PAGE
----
Execution freeze leaves Pakistan's hangmen idle
A moratorium in Pakistan against the death penalty has been welcomed by human rights activists who say that Pakistan’s police and prosecution system lacks the competency to produce reliable convictions.
His house is by a graveyard. His favorite haunt – a makeshift men’s club where fellow Christians while away the day sipping tea and singing folk songs – is a large carpet spread beneath an old tree in a graveyard. For Sabir Masih, one of three hangmen in Pakistan’s most populous Punjab province, death is a way of life.
“As you know, in Islam and in Christianity the response to death is death,” says the tall, dark-skinned hangman. “And that’s the way it should be.”
But for the past two years, Pakistan’s gallows have remained unused, and Mr. Masih has showed up at work, at Lahore’s infamous Kot Lakhpat jail, just to collect his pay checks. That’s because, since 2009, Pakistan’s civilian government led by the Pakistan People’s Party (PPP) has refused to sign execution papers for some 8,000 prisoners on death row.
“Our opposition to the death penalty is on compassionate grounds. We feel if the death penalty can be avoided, that is good,” says Farhatullah Babar, a parliamentarian and spokesman for President Asif Ali Zardari.
The moratorium has been welcomed by human rights activists who say that Pakistan’s police and prosecution system lacks the competency to produce reliable convictions. It’s also a rare positive in a country where human rights abuses are all too common.
Prior to the moratorium in 2009, hangings in Pakistan had increased annually under the military-ruler President Pervez Musharraf. According to figures compiled by the Human Rights Commission of Pakistan (HRCP), 134 hangings took place in Pakistan in 2007, placing it among the world’s top executioners, alongside China, Iran, Saudi Arabia, and the United States.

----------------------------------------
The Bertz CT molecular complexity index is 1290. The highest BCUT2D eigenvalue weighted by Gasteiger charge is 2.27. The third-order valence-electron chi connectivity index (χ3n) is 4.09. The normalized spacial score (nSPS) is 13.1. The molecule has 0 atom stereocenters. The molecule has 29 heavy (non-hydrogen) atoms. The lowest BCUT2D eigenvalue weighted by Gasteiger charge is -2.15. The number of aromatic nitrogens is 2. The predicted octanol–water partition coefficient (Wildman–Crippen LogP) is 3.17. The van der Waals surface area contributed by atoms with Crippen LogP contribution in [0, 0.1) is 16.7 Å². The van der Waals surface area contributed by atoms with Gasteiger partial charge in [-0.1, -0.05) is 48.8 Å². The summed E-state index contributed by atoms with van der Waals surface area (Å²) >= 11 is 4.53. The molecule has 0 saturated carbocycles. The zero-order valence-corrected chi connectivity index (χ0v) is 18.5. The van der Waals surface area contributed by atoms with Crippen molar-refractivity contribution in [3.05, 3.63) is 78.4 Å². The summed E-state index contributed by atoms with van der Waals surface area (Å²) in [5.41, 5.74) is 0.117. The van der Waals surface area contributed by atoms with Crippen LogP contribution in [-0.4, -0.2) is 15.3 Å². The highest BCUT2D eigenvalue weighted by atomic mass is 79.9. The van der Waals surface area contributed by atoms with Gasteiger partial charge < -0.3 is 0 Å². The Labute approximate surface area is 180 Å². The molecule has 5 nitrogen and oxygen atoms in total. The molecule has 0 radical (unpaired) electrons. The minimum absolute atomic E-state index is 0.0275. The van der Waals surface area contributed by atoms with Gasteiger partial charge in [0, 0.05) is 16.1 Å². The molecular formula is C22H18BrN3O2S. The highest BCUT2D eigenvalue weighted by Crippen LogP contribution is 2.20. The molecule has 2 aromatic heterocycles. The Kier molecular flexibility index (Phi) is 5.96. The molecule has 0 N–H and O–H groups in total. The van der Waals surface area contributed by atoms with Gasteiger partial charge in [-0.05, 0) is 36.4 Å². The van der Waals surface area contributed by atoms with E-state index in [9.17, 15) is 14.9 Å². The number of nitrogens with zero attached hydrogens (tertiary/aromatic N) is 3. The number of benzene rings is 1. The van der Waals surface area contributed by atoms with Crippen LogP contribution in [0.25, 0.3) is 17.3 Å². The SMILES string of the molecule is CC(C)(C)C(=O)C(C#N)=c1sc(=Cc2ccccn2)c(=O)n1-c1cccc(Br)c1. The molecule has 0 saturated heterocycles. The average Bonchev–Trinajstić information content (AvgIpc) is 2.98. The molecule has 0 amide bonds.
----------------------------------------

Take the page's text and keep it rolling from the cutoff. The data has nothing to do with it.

“Given that the miscarriage of justice is widespread, given there is nothing resembling due process, stopping the death penalty is only the humane course of action,” says Ali Dayan Hassan, a Pakistan researcher for Human Rights Watch. “We are of the view that the death penalty should be abolished,” he adds.
Still, Pakistan's police force is considered one of its weakest institutions and is often criticized for chronic corruption and cultural prejudices affecting women and religious minorities in the country. Though the death-penalty is currently inactive, extra-judicial killings remain common.
Back at the gallows...
“At times I would have to hang five men in one day,” recalls Masih, adding that he, personally, has over 200 executions to his credit. The hanging profession is something of a family tradition for Masih: His grandfather hung Bhagat Singh, a socialist freedom fighter who sought independence from British rule in 1931, while his grand-uncle hung former Prime Minister Zulfiqar Ali Bhutto in 1979. These days, he spends much of his time at his club reminiscing about the “good days” with his friends.
Of those he executed, he says, “Most would beg forgiveness from Allah. Some accepted their guilt. Once, I hung a pair of brothers, before dawn, who came to the gallows singing a song ‘Hush stars, the day is coming and you won’t be seen.’”
Death by a Christian?
Some protested at being executed by a Christian, though their complaints went unheeded. Christians are the largest minority in Pakistan’s Punjab province (their estimated is population is about 6 million), and often take jobs that Muslims consider too lowly or vulgar, such as waste collection. All three of Punjab’s executioners are Christian, says Masih.
According to Pakistan’s Sharia law, a murderer may be pardoned if blood money is paid to the victim’s family. When a family fell short of the full-amount, says Masih, prison staff would organize a collection among themselves in order to avoid an execution if at all possible. Sometimes, they would still fall short. “The system of justice is loaded against the poor, and that lack of financial means puts those accused of death penalty offenses at a serious disadvantage,” says Najim U Din, a researcher at HRCP.
Pakistan’s Sharia laws also make it difficult for the government to make the moratorium permanent by changing the law, says Mr. Babar. At present, those awaiting the death sentence have had their executions postponed indefinitely, because, according to some interpretations of the law, the president may not pardon a murderer if the victim’s family has decided he or she should be awarded death. “We would need a cross-party consensus to change the constitution. Many consider abolition un-Islamic,” he says.
Meanwhile, according to Mr. U Din, death penalty offenses remain on the statute books and courts continue to award the death penalty on the pre-moratorium rates. Should a new government find itself in power following elections in 2013, Masih may find he’s back in business.